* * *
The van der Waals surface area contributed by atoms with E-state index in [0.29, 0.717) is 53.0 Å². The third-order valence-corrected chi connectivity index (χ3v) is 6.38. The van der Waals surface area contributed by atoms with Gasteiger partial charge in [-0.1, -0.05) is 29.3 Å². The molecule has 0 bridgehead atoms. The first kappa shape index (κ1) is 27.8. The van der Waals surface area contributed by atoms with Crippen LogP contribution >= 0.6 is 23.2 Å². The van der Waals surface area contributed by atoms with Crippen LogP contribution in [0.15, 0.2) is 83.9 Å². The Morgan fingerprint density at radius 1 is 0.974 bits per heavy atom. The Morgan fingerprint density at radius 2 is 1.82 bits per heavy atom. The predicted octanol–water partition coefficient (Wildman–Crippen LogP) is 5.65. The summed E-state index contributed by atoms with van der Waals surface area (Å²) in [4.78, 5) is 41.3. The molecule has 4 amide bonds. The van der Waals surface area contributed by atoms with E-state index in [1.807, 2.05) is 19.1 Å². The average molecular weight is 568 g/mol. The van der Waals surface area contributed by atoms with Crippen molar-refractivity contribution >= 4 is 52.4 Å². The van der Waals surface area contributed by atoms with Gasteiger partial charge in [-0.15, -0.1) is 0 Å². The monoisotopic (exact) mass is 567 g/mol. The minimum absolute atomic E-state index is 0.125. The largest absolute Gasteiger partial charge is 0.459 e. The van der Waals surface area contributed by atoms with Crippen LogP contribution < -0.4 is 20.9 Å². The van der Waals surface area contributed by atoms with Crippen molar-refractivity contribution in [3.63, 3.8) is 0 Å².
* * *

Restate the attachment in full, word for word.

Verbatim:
The van der Waals surface area contributed by atoms with E-state index in [0.29, 0.717) is 53.0 Å². The third-order valence-corrected chi connectivity index (χ3v) is 6.38. The van der Waals surface area contributed by atoms with Gasteiger partial charge in [-0.1, -0.05) is 29.3 Å². The molecule has 0 bridgehead atoms. The first kappa shape index (κ1) is 27.8. The van der Waals surface area contributed by atoms with Crippen LogP contribution >= 0.6 is 23.2 Å². The van der Waals surface area contributed by atoms with Crippen LogP contribution in [0.15, 0.2) is 83.9 Å². The Morgan fingerprint density at radius 1 is 0.974 bits per heavy atom. The Morgan fingerprint density at radius 2 is 1.82 bits per heavy atom. The predicted octanol–water partition coefficient (Wildman–Crippen LogP) is 5.65. The summed E-state index contributed by atoms with van der Waals surface area (Å²) in [4.78, 5) is 41.3. The molecule has 4 amide bonds. The van der Waals surface area contributed by atoms with E-state index in [1.807, 2.05) is 19.1 Å². The average molecular weight is 568 g/mol. The van der Waals surface area contributed by atoms with Crippen molar-refractivity contribution >= 4 is 52.4 Å². The van der Waals surface area contributed by atoms with Gasteiger partial charge in [-0.15, -0.1) is 0 Å². The monoisotopic (exact) mass is 567 g/mol. The minimum absolute atomic E-state index is 0.125. The largest absolute Gasteiger partial charge is 0.459 e. The van der Waals surface area contributed by atoms with Crippen LogP contribution < -0.4 is 20.9 Å². The van der Waals surface area contributed by atoms with Crippen molar-refractivity contribution in [3.63, 3.8) is 0 Å².